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This Week in Texas Music History: Randy Garibay
by Stephen Becker 23 Nov 2011

This Week in Texas Music History, we’ll celebrate one of the pioneers of Chicano blues.


Art&Seek presents This Week in Texas Music History. Every week, we’ll spotlight a different moment and the musician who made it. This week, Texas music scholar Gary Hartman celebrate one of the pioneers of Chicano blues.

You can also hear This Week in Texas Music History on Sunday at precisely 6:04 p.m. on KERA radio. But subscribe to the podcast so you won’t miss an episode. And our thanks to KUT public radio in Austin for helping us bring this segment to you. And if you’re a music lover, be sure to check out Track by Track, the bi-weekly podcast from Paul Slavens, host of KXT’s The Paul Slavens Show, heard Sunday night’s at 8.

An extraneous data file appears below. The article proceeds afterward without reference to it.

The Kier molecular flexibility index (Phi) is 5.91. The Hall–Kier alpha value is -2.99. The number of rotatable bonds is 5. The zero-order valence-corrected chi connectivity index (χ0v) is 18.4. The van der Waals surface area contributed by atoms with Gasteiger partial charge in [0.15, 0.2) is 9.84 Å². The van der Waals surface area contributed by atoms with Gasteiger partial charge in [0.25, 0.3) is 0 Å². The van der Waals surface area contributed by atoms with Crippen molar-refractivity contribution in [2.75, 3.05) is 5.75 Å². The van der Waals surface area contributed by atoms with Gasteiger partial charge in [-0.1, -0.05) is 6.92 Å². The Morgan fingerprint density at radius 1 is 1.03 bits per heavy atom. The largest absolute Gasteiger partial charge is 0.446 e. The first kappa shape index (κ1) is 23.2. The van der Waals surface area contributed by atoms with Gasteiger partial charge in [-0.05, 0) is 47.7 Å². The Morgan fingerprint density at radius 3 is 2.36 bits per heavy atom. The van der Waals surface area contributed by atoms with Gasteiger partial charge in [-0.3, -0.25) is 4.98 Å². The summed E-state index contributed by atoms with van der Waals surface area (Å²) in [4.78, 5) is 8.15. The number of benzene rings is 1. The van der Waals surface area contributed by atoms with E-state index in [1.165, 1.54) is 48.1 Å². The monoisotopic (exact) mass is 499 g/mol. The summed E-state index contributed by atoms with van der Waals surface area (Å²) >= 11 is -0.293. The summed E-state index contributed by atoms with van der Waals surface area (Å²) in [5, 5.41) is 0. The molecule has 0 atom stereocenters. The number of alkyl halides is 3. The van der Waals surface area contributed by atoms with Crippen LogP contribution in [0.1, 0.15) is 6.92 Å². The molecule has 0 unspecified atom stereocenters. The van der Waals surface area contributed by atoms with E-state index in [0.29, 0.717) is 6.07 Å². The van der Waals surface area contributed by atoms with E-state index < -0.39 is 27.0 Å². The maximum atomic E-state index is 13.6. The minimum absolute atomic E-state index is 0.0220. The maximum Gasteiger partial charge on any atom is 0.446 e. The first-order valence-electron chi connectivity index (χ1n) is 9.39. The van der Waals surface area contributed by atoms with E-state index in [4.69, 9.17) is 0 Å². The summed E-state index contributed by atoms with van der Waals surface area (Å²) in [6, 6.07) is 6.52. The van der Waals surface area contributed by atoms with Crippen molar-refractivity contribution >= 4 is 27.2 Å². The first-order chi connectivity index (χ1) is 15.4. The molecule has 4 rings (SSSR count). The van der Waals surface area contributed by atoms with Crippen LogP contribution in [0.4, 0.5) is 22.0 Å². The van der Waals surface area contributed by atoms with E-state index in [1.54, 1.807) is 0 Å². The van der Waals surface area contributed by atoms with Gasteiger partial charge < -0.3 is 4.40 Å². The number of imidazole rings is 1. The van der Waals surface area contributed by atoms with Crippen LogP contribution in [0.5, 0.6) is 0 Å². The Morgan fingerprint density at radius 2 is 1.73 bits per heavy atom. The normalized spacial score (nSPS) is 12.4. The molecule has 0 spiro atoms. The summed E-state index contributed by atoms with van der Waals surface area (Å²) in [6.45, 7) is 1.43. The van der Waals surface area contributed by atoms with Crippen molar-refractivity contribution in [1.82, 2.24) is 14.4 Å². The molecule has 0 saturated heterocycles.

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Randy Garibay was born in San Antonio on Dec. 3, 1939. His parents were Mexican immigrants, and his family traveled throughout the Southwest as migrant farm workers. During high school, Garibay played in such local bands as the Velvets and the Pharaohs, and he recorded with another young San Antonio native named Doug Sahm. Although Garibay went on to perform with such mainstream celebrities as Sammy Davis Jr. and Judy Garland, he became best-known for mixing traditional Mexican folk music with blues and R&B.

Randy Garibay’s signature song, “Barbacoa Blues,” reflected the rich blending of ethnic cultures he had grown up with in San Antonio and helped win him awards from both blues and Tejano music associations for his pioneering work in combining blues, R&B, and traditional Mexican music.

Next time on This Week in Texas Music History, we’ll meet the first Tejano country superstar.